In addition to that, the stars that rose to prominence during the HDNet era or carried over into the Sinclair era also began to depart for greener pastures one-by-one as WWE bought out seemingly the entire wrestling landscape. Tyler Black left in 2010 to become Seth Rollins. El Generico hung up the mask in 2012, followed by frenemy Kevin Steen in 2014. In the wake of these departures, three names stepped to the forefront: Jay Briscoe, Jay Lethal, and Adam Cole. Briscoe had been with ROH since literally day one—he was in the first match at Era of Honor Begins back in 2002—and finally won his first ROH World Title in 2013. Lethal made his original debut for the company in 2003, though he had worked for Impact Wrestling from 2006 to 2011, and won his first World Title in 2015. Cole’s ascendancy represented one of the things that ROH continued to do throughout its existence. Find talented young performers from the independent scene, give them a platform, and let them become stars. Cole was already a hot prospect when ROH lured him away from CZW in 2009, and saw steady growth up the card in ROH, defeating new star Michael Elgin in a tournament final to win his first World Title in September of 2013. Cody Rhodes also arrived on his whirlwind tour of the North American independents, and found himself quickly shuffled to the top of the card as well.

Starting in 2014, ROH began working in earnest with New Japan Pro Wrestling, in an agreement which saw the members of the Japanese promotion’s hyper-popular Bullet Club appear in Ring of Honor, alongside other NJPW stars at yearly events like Global Wars. AJ Styles returned after a near 8-year absence and was positioned as the North American leader of Bullet Club. In 2016, Kenny Omega returned to ROH for the first time in six years, mostly working in multi-man tags, teaming with the Young Bucks. That year, Omega and the Bucks began calling themselves The Elite. Sound familiar?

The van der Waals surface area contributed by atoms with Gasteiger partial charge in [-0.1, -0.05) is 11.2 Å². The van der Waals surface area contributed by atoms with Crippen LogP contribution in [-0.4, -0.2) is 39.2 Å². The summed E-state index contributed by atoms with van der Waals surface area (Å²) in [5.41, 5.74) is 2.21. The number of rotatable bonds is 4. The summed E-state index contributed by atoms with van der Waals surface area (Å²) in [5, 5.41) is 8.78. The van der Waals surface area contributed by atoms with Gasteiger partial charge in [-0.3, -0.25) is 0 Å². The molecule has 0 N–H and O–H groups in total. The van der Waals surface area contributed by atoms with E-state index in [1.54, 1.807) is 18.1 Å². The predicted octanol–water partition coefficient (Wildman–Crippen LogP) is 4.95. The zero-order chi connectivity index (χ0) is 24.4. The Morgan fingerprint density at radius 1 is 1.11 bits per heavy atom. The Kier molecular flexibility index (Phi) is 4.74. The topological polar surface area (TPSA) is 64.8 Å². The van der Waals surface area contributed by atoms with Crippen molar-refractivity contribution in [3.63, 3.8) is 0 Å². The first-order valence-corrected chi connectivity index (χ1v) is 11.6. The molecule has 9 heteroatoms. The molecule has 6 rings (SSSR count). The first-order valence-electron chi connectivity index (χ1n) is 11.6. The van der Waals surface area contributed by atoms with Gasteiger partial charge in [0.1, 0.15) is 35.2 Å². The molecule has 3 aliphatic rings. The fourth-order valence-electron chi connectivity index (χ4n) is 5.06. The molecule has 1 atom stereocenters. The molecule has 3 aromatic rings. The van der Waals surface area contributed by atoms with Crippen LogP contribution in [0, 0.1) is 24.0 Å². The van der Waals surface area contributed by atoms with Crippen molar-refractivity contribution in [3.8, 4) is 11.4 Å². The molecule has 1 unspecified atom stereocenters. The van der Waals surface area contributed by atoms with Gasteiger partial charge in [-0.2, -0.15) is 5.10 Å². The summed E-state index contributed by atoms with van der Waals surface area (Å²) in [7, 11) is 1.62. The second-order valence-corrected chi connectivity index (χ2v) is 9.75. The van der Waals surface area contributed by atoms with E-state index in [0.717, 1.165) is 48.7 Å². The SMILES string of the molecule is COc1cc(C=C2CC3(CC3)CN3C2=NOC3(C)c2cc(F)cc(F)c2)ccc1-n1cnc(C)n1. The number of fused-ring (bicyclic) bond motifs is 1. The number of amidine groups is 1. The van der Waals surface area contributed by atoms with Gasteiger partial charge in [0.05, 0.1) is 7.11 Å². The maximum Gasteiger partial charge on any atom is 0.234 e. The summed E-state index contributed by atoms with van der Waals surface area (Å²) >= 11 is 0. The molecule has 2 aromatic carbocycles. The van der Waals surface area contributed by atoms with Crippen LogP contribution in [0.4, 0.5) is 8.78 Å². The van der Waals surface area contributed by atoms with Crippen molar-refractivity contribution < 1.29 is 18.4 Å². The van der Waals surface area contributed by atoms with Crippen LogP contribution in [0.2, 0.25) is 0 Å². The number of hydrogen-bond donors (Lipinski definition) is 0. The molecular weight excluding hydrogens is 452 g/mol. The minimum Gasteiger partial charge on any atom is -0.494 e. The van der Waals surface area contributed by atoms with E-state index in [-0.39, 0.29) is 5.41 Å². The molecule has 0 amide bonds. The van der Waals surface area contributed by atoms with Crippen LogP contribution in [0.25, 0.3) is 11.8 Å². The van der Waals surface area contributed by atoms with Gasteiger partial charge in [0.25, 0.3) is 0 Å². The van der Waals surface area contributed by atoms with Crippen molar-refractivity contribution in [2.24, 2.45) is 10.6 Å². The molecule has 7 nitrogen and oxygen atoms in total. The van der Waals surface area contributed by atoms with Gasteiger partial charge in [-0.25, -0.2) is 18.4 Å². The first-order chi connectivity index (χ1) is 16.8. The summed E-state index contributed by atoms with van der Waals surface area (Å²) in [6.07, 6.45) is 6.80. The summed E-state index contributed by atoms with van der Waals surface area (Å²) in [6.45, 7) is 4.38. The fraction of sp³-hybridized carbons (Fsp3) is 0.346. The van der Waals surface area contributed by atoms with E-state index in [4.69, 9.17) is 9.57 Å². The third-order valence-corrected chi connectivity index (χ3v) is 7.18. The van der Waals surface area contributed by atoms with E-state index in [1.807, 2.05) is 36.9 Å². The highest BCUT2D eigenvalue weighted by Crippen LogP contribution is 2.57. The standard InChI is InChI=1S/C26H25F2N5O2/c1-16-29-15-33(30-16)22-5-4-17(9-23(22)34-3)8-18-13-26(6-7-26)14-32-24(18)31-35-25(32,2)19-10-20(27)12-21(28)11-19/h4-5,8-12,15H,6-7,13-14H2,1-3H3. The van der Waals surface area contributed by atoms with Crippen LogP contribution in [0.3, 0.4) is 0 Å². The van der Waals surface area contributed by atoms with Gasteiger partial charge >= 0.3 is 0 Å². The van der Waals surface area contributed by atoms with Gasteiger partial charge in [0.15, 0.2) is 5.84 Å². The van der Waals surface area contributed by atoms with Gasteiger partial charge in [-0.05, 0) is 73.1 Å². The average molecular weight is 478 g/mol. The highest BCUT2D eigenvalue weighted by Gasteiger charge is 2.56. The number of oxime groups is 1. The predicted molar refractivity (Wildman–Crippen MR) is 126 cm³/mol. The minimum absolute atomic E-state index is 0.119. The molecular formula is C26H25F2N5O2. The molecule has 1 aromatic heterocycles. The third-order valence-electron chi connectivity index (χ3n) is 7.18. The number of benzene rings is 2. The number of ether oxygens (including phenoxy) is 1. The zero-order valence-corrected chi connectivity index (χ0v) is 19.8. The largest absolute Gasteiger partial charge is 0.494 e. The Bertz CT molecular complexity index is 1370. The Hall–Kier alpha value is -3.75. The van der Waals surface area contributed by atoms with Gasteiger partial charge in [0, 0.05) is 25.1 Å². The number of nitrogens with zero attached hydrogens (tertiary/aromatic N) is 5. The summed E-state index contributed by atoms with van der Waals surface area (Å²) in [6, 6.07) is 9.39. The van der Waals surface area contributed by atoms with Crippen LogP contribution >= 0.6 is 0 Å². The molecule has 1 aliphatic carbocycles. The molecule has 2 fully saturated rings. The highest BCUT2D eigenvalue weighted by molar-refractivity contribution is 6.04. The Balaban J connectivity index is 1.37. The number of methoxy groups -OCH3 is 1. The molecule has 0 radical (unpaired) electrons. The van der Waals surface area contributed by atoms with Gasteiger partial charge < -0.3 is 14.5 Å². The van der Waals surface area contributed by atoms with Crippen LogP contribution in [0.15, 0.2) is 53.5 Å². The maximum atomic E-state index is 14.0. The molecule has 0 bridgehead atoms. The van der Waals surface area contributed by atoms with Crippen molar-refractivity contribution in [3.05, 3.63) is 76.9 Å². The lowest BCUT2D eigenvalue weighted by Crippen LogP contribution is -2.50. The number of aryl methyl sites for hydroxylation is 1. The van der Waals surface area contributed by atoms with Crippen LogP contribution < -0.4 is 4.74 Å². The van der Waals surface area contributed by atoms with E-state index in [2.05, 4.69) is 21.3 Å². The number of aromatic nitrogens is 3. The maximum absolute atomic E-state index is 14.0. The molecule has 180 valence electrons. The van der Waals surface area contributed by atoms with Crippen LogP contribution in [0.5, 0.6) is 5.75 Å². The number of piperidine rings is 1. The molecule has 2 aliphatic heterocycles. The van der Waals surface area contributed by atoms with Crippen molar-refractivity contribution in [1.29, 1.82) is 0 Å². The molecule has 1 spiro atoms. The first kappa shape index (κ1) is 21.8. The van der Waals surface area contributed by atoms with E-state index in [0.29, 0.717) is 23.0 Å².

In 2017, Cole left ROH, like many before him, to head to WWE. It was also around this time that Dave Meltzer laid down the challenge that would eventually lead to the formation of All Elite Wrestling, and a seismic change in the pro wrestling landscape. Meltzer stated that no independent promotion could sell out a 10,000 seat arena. Cody Rhodes and the Bucks took him up on the challenge, and with ROH’s official sanctioning, the three promoted the show which would be called All In. The show emanated from Chicago on September 1, 2018. Within months of the show, Cody, the Bucks, and Omega would all be gone from Ring of Honor. And on January 1, 2019, All Elite Wrestling was announced.

In the last three years, ROH has admittedly struggled to find a way through and find the next star to whom it can hitch its wagon. CMLL star Rush came to ROH as part of the two companies’ working agreement, and enjoyed two lengthy reigns as ROH World Champion. Former WWE star Pierre Carl Ouelette—now going by PCO—rode a career renaissance and an impressive record in wild brawls to a championship reign of his own. But the rise of All Elite Wrestling and the onset of a global pandemic in the spring of 2020 have left the promotion in a difficult space.

And that brings us to the present day.

It’s difficult to overstate the impact that ROH genuinely had on the North American pro wrestling industry. You could start with the names that have spent any significant amount of time there over the years, and see where they are now. WWE/NXT names like Adam Pearce, Shelton Benjamin, Cesaro, T-Bar, Seth Rollins, Kevin Owens, Malcolm Bivens, Damien Priest, Samoa Joe, Brian Kendrick, Kyle O’Reilly, Roderick Strong, Tommaso Ciampa, and Keith Lee all spent time in ROH. AEW names like the Young Bucks, Kenny Omega, Bryan Danielson, CM Punk, Frankie Kazarian, Christopher Daniels, Adam Cole, Hangman Page, and so many more also called it home at one time or another. Many of these names held championships in ROH as well. These were not one-off appearances, and in the case of men like Danielson, Joe, and Punk, they carried the promotion for years on end.